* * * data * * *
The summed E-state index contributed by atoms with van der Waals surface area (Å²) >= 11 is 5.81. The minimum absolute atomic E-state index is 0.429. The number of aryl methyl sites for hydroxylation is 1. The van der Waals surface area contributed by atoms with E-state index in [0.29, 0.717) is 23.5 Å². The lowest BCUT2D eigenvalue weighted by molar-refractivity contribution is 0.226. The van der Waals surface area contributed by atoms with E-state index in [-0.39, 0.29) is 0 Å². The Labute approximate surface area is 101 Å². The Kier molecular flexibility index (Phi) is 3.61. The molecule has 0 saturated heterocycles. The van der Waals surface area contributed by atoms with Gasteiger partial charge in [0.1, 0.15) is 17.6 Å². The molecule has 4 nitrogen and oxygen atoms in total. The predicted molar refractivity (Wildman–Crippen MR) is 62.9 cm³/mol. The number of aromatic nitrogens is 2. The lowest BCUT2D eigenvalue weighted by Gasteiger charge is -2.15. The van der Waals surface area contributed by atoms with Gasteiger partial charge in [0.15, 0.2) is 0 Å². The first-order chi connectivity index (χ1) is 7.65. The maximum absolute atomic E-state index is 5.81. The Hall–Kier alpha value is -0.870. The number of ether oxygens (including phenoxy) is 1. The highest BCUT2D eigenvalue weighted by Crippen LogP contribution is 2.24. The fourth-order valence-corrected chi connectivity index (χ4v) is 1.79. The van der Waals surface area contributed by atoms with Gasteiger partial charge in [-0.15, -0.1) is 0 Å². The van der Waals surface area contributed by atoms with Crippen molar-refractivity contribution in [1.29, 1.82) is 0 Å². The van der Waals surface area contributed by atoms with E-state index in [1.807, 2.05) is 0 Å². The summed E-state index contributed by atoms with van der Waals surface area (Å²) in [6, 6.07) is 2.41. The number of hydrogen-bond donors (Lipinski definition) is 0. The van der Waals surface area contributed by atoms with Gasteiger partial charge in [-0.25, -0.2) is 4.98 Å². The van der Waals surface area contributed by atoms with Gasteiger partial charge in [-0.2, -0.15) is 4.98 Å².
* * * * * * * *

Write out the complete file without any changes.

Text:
The summed E-state index contributed by atoms with van der Waals surface area (Å²) >= 11 is 5.81. The minimum absolute atomic E-state index is 0.429. The number of aryl methyl sites for hydroxylation is 1. The van der Waals surface area contributed by atoms with E-state index in [0.29, 0.717) is 23.5 Å². The lowest BCUT2D eigenvalue weighted by molar-refractivity contribution is 0.226. The van der Waals surface area contributed by atoms with E-state index in [-0.39, 0.29) is 0 Å². The Labute approximate surface area is 101 Å². The Kier molecular flexibility index (Phi) is 3.61. The molecule has 0 saturated heterocycles. The van der Waals surface area contributed by atoms with Gasteiger partial charge in [0.1, 0.15) is 17.6 Å². The molecule has 4 nitrogen and oxygen atoms in total. The predicted molar refractivity (Wildman–Crippen MR) is 62.9 cm³/mol. The number of aromatic nitrogens is 2. The lowest BCUT2D eigenvalue weighted by Gasteiger charge is -2.15. The van der Waals surface area contributed by atoms with Gasteiger partial charge in [0.15, 0.2) is 0 Å². The first-order chi connectivity index (χ1) is 7.65. The maximum absolute atomic E-state index is 5.81. The Hall–Kier alpha value is -0.870. The number of ether oxygens (including phenoxy) is 1. The highest BCUT2D eigenvalue weighted by Crippen LogP contribution is 2.24. The fourth-order valence-corrected chi connectivity index (χ4v) is 1.79. The van der Waals surface area contributed by atoms with Gasteiger partial charge in [-0.15, -0.1) is 0 Å². The van der Waals surface area contributed by atoms with Crippen molar-refractivity contribution in [1.29, 1.82) is 0 Å². The van der Waals surface area contributed by atoms with E-state index in [1.807, 2.05) is 0 Å². The summed E-state index contributed by atoms with van der Waals surface area (Å²) in [6, 6.07) is 2.41. The number of hydrogen-bond donors (Lipinski definition) is 0. The van der Waals surface area contributed by atoms with Gasteiger partial charge in [-0.25, -0.2) is 4.98 Å². The van der Waals surface area contributed by atoms with Gasteiger partial charge in [-0.2, -0.15) is 4.98 Å².